# Very weird question relating to critical points

• November 1st 2010, 02:11 PM
Runty
Very weird question relating to critical points
I've done some work on this, though either I've hit a strange answer or I did something wrong. The question has two parts.

a) What happens to $D=f_{xx}f_{yy}-(f_{xy})^2$ at $(0,0)$ for $f(x,y)=x^4-2x^2y^2+y^4$? Classify the critical point at $(0,0)$.
Working out the problem, I got to here:
$f_{xx}=12x^2-4y^2$, $f_{xy}=-8xy$, $f_{xx}=12y^2-4x^2$
$D=-48x^4+96x^2y^2-48y^2$
This, however, leads to the answer $D(0,0)=0$, which is an inconclusive answer (it's not a maximum, minimum, or saddle point).
Is this the answer that's being asked of, or did I miss a detail?

b) Repeat for $f(x,y)=(y-x^3)(y-x^5)$.
I haven't gotten to this yet, but it probably won't take too long.
• November 2nd 2010, 06:09 AM
Opalg
Quote:

Originally Posted by Runty
I've done some work on this, though either I've hit a strange answer or I did something wrong. The question has two parts.

a) What happens to $D=f_{xx}f_{yy}-(f_{xy})^2$ at $(0,0)$ for $f(x,y)=x^4-2x^2y^2+y^4$? Classify the critical point at $(0,0)$.
Working out the problem, I got to here:
$f_{xx}=12x^2-4y^2$, $f_{xy}=-8xy$, $f_{xx}=12y^2-4x^2$
$D=-48x^4+96x^2y^2-48y^2$
This, however, leads to the answer $D(0,0)=0$, which is an inconclusive answer (it's not a maximum, minimum, or saddle point).
Is this the answer that's being asked of, or did I miss a detail?

b) Repeat for $f(x,y)=(y-x^3)(y-x^5)$.
I haven't gotten to this yet, but it probably won't take too long.

I think that the point of this exercise is to show by means of examples that when the discriminant test is inconclusive almost anything can happen.

The function in (a) can be written as $f(x,y) = (x^2-y^2)^2$. It's obvious from that that the (global) minimum value of this function is 0, and that this minimum value occurs at the origin (and also at all the points on the lines $y = \pm x$).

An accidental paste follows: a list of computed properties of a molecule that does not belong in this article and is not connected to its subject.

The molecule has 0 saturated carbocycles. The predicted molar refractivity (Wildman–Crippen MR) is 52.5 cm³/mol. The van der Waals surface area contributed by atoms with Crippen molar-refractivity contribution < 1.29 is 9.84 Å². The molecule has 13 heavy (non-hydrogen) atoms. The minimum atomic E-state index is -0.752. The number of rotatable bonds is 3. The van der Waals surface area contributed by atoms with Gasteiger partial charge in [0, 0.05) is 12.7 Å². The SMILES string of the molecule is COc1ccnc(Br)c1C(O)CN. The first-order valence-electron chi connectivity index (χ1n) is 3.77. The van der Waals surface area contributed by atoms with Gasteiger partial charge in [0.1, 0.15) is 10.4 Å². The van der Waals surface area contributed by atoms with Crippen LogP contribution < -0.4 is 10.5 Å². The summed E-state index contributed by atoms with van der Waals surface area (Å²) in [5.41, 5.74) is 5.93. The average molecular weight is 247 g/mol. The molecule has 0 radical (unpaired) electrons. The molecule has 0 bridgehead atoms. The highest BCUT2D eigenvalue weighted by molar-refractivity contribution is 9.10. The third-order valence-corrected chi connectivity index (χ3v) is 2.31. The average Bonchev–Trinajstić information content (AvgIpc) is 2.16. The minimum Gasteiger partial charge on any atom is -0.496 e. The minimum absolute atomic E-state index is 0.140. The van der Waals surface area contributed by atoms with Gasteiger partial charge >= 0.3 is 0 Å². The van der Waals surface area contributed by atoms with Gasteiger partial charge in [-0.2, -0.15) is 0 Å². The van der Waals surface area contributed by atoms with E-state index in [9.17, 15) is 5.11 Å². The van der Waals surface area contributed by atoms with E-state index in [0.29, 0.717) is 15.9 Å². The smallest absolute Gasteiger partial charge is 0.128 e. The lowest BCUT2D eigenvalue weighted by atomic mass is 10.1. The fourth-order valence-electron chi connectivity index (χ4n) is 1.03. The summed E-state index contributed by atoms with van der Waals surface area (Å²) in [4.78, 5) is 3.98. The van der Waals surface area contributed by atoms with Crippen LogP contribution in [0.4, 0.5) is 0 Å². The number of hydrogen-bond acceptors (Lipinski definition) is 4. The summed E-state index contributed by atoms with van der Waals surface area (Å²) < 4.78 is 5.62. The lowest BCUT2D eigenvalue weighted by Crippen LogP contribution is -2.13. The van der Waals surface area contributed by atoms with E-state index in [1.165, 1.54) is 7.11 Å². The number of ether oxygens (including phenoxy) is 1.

To see what happens in (b), notice that the function is zero along the curves $y=x^3$ and $y=x^5$. Then think about what happens to the function on the coordinate axes and also on the curve $y=x^4$.
• November 2nd 2010, 10:53 AM
Runty
I see how that works, but I can't say "it's obvious there's a global minimum at (0,0)" in my answer (it has to be proven, or it's wrong). How am I supposed to prove that the global minimum occurs there if the second partial derivative test fails?

...Or am I over-analyzing things again?
• November 2nd 2010, 11:27 AM
Opalg
Quote:

Originally Posted by Runty
I see how that works, but I can't say "it's obvious there's a global minimum at (0,0)" in my answer (it has to be proven, or it's wrong). How am I supposed to prove that the global minimum occurs there if the second partial derivative test fails?

...Or am I over-analyzing things again?

The formula $f(x,y) = (x^2-y^2)^2$ shows that f(x,y) is a square, so it can never be negative. Therefore $f(x,y)\geqslant0$ for all $(x,y)$, and 0 is the minimum possible value of f(x,y). On the other hand f(0,0) = 0. That proves that f takes its least possible value at (0,0). Hence, by definition, a global minimum occurs at (0,0).
• November 4th 2010, 12:25 PM
Runty
Well, I've gotten the first half out of the way, though the second half again has the situation where (my work is below)

$D=-25x^8+82x^6-9x^4-40x^3y-12xy$
$D(0,0)=0, f_{xx}(0,0)=0$
so again we cannot draw a conclusion from this about the critical point at $(0,0)$

According to a source (found here), each factor (he wasn't very clear on what he meant by factor) has a saddle point at $(0,0)$.
He claims, however, that $f$ has a minimum at $(0,0)$.

Would he be right? And if so, how exactly am I supposed to show it?
• November 4th 2010, 01:10 PM
Opalg
Quote:

Originally Posted by Runty
Well, I've gotten the first half out of the way, though the second half again has the situation where (my work is below)

$D=-25x^8+82x^6-9x^4-40x^3y-12xy$
$D(0,0)=0, f_{xx}(0,0)=0$
so again we cannot draw a conclusion from this about the critical point at $(0,0)$

According to a source (found here), each factor (he wasn't very clear on what he meant by factor) has a saddle point at $(0,0)$.
He claims, however, that $f$ has a minimum at $(0,0)$.

Would he be right? And if so, how exactly am I supposed to show it?

No, the person who claimed that $f(x,y) = (y-x^3)(y-x^5)$ has a minimum at $(0,0)$ is wrong. Look again at the hint in my comment #2 above, and think about what happens to the function as (x,y) approaches 0 along the curve $y=x^4$.